- Establishing Work Hours: In setting working hours, you can require a core time every day during which the exempt employee must make themselves available to collaborate with peers. With your non-exempt employees, you must have stated working hours that they adhere to and you can require that employees ask for permission to work overtime.
- Addressing Employee Well-Being: You want to ensure that you are properly attending to the well-being of your remote employees. In remote work, many of your employees will experience loneliness and feelings of isolation; they will also have to address new distractions such as family and pets.
- Planning Properly: Make sure that you do the appropriate planning before, during, and after the remote meetings you do hold. Having an agenda, clear goals, and anticipated outcomes becomes even more important when people do remote work.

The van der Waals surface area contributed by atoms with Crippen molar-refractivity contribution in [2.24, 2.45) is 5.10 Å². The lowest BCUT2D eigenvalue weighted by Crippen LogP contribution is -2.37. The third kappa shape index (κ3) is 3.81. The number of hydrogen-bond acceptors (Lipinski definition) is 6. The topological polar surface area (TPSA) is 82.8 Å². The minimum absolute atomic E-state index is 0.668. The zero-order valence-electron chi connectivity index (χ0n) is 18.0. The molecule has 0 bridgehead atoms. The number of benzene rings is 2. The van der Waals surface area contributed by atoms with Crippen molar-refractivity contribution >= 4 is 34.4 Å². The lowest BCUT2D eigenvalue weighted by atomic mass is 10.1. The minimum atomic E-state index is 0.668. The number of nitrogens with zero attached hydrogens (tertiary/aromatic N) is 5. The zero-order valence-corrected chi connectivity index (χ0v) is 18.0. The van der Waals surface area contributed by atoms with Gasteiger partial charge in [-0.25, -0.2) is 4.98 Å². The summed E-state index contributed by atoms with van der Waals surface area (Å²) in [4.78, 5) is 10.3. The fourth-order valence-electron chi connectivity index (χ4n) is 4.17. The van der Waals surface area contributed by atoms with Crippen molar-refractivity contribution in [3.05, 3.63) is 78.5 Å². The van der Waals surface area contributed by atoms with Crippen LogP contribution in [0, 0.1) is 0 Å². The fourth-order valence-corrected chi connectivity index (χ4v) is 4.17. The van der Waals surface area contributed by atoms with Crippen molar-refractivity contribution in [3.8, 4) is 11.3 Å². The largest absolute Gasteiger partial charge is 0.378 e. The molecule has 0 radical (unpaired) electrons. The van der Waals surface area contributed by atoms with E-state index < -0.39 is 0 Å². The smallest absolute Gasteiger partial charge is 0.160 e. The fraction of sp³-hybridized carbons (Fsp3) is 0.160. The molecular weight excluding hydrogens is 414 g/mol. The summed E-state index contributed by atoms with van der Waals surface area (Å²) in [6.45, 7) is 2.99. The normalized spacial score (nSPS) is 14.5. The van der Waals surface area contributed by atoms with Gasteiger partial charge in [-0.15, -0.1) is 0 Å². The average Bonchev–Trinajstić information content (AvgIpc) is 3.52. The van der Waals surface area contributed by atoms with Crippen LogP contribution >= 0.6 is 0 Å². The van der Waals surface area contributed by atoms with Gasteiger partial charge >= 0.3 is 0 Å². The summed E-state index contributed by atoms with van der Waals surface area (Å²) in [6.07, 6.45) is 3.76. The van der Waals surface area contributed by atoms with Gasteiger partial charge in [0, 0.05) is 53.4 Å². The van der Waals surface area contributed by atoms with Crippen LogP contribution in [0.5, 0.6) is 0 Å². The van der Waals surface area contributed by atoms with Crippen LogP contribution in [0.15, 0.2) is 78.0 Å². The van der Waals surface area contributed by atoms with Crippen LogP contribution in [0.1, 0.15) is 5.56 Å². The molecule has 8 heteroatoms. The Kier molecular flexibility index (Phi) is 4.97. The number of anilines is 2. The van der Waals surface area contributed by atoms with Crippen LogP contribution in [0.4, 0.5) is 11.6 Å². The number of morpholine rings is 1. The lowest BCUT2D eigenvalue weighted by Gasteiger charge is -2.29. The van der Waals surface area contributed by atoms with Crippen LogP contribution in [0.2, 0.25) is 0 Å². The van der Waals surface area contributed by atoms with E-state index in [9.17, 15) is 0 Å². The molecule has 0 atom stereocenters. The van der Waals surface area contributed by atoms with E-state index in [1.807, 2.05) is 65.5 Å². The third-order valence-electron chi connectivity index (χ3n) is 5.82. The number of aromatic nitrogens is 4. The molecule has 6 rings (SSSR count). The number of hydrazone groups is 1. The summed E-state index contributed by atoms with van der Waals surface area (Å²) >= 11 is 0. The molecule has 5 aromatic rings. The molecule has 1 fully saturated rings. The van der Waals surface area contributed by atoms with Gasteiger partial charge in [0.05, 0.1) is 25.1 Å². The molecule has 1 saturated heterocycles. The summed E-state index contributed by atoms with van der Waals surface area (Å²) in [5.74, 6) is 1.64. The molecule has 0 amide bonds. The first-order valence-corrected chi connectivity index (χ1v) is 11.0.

To maximize employee productivity and well-being in a remote environment, encourage them to:
- Set up boundaries and expectations with family members
- Maintain a workstation that is separate from central living areas
- Set up a consistent work schedule
- Maintain self-care such as eating regularly, chatting with friends, exercising, and sleeping regular hours
- Communicate what they need in order to work more effectively
The Bottom Line
The era of remote work has brought about new challenges and opportunities that managers may never have expected to experience in their lifetimes. However, it has also generated a new vision for how employees will work going forward—and this may not include working full-time in an office. As such, it provides a valuable opportunity for managers to positively—and with deliberate practice—hone their new skills as a remote manager. Talent management from a distance will be the new norm in a globally dispersed and remote work environment, so it’s time to think about the potential for this new world of work.